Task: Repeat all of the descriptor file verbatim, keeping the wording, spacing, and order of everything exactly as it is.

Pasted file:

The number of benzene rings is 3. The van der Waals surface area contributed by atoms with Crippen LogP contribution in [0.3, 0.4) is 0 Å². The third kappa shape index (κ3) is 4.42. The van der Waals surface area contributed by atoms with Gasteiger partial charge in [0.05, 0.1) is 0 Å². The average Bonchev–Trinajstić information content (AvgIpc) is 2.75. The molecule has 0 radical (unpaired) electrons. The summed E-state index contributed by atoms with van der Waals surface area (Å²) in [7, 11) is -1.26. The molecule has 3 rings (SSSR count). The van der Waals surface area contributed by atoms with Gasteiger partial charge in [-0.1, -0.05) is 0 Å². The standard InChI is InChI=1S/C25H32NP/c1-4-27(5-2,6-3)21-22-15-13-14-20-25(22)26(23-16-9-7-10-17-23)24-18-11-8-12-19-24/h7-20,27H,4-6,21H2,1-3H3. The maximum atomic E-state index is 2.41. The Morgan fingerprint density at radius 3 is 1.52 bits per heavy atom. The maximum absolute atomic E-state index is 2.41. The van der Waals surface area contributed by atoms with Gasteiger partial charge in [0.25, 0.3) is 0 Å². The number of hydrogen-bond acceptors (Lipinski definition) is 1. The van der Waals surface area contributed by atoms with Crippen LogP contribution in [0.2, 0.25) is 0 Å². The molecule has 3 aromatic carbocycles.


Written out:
The number of benzene rings is 3. The van der Waals surface area contributed by atoms with Crippen LogP contribution in [0.3, 0.4) is 0 Å². The third kappa shape index (κ3) is 4.42. The van der Waals surface area contributed by atoms with Gasteiger partial charge in [0.05, 0.1) is 0 Å². The average Bonchev–Trinajstić information content (AvgIpc) is 2.75. The molecule has 0 radical (unpaired) electrons. The summed E-state index contributed by atoms with van der Waals surface area (Å²) in [7, 11) is -1.26. The molecule has 3 rings (SSSR count). The van der Waals surface area contributed by atoms with Gasteiger partial charge in [-0.1, -0.05) is 0 Å². The standard InChI is InChI=1S/C25H32NP/c1-4-27(5-2,6-3)21-22-15-13-14-20-25(22)26(23-16-9-7-10-17-23)24-18-11-8-12-19-24/h7-20,27H,4-6,21H2,1-3H3. The maximum atomic E-state index is 2.41. The Morgan fingerprint density at radius 3 is 1.52 bits per heavy atom. The maximum absolute atomic E-state index is 2.41. The van der Waals surface area contributed by atoms with Gasteiger partial charge in [0.25, 0.3) is 0 Å². The number of hydrogen-bond acceptors (Lipinski definition) is 1. The van der Waals surface area contributed by atoms with Crippen LogP contribution in [0.2, 0.25) is 0 Å². The molecule has 3 aromatic carbocycles.